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How Volkswagen cheated the emissions tests

24 May 2017

A team of researchers uncovered the mechanism that allowed Volkswagen to circumvent US and European emission tests over at least six years.

A diagnostic sensor is applied to the ehaust of a car by a mechanic, measuring the composition and substances in the exhaust fumes (Credit: Shutterstock)

During a year-long investigation, researchers found code that allowed a car's on-board computer to determine that the vehicle was undergoing an emissions test. The computer then activated the car's emission-curbing systems, reducing the amount of pollutants emitted. Once the computer determined that the test was over, these systems were deactivated.

When the emissions curbing system wasn't running, cars emitted up to 40 times the amount of nitrogen oxides allowed under EPA regulations.

The team, led by Kirill Levchenko, a computer scientist at the University of California San Diego will present their findings at the 38th IEEE Symposium on Security and Privacy in the San Francisco Bay Area on May 22 to 24, 2017.

"We were able to find the smoking gun," Levchenko said. "We found the system and how it was used."

Computer scientists obtained copies of the code running on Volkswagen on-board computers from the company's own maintenance website and from forums run by car enthusiasts. The code was running on a wide range of models, including the Jetta, Golf and Passat, as well as Audi's A and Q series.

"We found evidence of the fraud right there in public view," Levchenko said.

During emissions standards tests, cars are placed on a chassis equipped with a dynamometer, which measures the power output of the engine. The vehicle follows a precisely defined speed profile that tries to mimic real driving on an urban route with frequent stops. The conditions of the test are both standardised and public. This essentially makes it possible for manufacturers to intentionally alter the behaviour of their vehicles during the test cycle. The code found in Volkswagen vehicles checks for a number of conditions associated with a driving test, such as distance, speed and even the position of the wheel. If the conditions are met, the code directs the on-board computer to activate emissions curbing mechanism when those conditions were met.

A year-long investigation

It all started when computer scientists at Ruhr University, working with independent researcher Felix Domke, teamed up with Levchenko and the research group of computer science professor Stefan Savage at the Jacobs School of Engineering at UC San Diego.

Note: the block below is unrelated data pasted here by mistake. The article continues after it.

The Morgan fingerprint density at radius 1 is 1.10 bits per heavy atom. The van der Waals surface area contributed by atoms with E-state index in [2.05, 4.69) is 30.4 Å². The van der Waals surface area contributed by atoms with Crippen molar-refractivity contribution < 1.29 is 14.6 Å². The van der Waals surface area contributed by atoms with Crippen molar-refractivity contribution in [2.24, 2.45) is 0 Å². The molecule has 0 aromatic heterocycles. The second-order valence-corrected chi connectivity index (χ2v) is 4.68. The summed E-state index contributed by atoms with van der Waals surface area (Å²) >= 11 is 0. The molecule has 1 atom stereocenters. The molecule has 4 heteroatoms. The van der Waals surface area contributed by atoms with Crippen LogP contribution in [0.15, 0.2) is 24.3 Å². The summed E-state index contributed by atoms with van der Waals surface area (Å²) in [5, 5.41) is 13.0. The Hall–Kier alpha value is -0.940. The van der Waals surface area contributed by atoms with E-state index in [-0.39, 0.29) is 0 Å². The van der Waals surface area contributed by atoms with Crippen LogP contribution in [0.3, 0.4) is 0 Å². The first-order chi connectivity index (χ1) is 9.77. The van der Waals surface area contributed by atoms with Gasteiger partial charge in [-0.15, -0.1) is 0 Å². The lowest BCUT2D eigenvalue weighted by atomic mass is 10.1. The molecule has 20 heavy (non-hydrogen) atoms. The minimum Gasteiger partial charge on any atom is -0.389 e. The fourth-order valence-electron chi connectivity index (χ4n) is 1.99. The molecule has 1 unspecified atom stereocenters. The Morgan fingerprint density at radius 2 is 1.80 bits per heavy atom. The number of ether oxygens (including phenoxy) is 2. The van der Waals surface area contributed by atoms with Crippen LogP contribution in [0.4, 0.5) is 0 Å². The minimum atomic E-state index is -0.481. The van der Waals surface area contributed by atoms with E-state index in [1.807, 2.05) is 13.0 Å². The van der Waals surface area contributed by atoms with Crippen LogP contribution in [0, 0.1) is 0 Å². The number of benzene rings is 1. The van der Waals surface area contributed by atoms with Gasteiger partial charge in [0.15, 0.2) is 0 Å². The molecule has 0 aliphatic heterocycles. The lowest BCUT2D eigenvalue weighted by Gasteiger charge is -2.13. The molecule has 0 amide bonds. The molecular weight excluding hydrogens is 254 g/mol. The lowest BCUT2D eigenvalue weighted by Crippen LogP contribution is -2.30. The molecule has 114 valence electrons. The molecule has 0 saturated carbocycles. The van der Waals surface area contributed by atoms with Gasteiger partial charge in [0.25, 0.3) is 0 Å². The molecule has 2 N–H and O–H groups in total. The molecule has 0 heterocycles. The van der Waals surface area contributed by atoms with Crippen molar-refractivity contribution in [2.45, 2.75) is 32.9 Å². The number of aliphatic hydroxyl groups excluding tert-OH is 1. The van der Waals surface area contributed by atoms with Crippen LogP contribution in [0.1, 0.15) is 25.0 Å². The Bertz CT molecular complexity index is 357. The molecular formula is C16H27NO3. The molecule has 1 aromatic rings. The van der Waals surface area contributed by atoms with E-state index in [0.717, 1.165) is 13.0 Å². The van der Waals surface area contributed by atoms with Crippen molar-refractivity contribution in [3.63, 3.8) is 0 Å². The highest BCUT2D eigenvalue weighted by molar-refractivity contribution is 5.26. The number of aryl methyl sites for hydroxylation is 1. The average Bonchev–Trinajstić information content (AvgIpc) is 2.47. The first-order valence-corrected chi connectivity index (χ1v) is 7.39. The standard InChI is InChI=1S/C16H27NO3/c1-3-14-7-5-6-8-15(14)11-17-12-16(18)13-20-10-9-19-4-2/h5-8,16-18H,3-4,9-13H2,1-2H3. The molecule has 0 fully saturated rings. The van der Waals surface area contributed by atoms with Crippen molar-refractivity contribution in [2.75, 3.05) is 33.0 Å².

Savage, Levchenko and their team have experience analysing embedded systems, such as cars' on-board computers, known as Engine Control Units, for vulnerabilities. The team examined 900 versions of the code and found that 400 of those included information to circumvent emissions tests.

A specific piece of code was labelled as the "acoustic condition" - ostensibly, a way to control the sound the engine makes. But in reality, the label became a euphemism for conditions occurring during an emissions test. The code allowed for as many as 10 different profiles for potential tests. When the computer determined the car was undergoing a test, it activated emissions-curbing systems, which reduced the amount of nitrogen oxide emitted.

"The Volkswagen defeat device is arguably the most complex in automotive history," Levchenko said.

Researchers found a less sophisticated circumventing ploy for the Fiat 500X. That car's on-board computer simply allows its emissions-curbing system to run for the first 26 minutes and 40 seconds after the engine starts - roughly the duration of many emissions tests.

Researchers note that for both Volkswagen and Fiat, the vehicles' Engine Control Unit is manufactured by automotive component giant Robert Bosch. Car manufacturers then enable the code by entering specific parameters.

Diesel engines pose special challenges for automobile manufacturers because their combustion process produces more particulates and nitrogen oxides than gasoline engines. To curb emissions from these engines, the vehicle's on-board computer must sometimes sacrifice performance or efficiency for compliance.

The study draws attention to the regulatory challenges of verifying software-controlled systems that may try to hide their behaviour and calls for a new breed of techniques that work in an adversarial setting.

"Dynamometer testing is just not enough anymore," Levchenko said.

The article is entitled: "How They Did It: An Analysis of Emission Defeat Devices in Modern Automobiles"

Materials provided by University of California - San Diego

Source: ScienceDaily 



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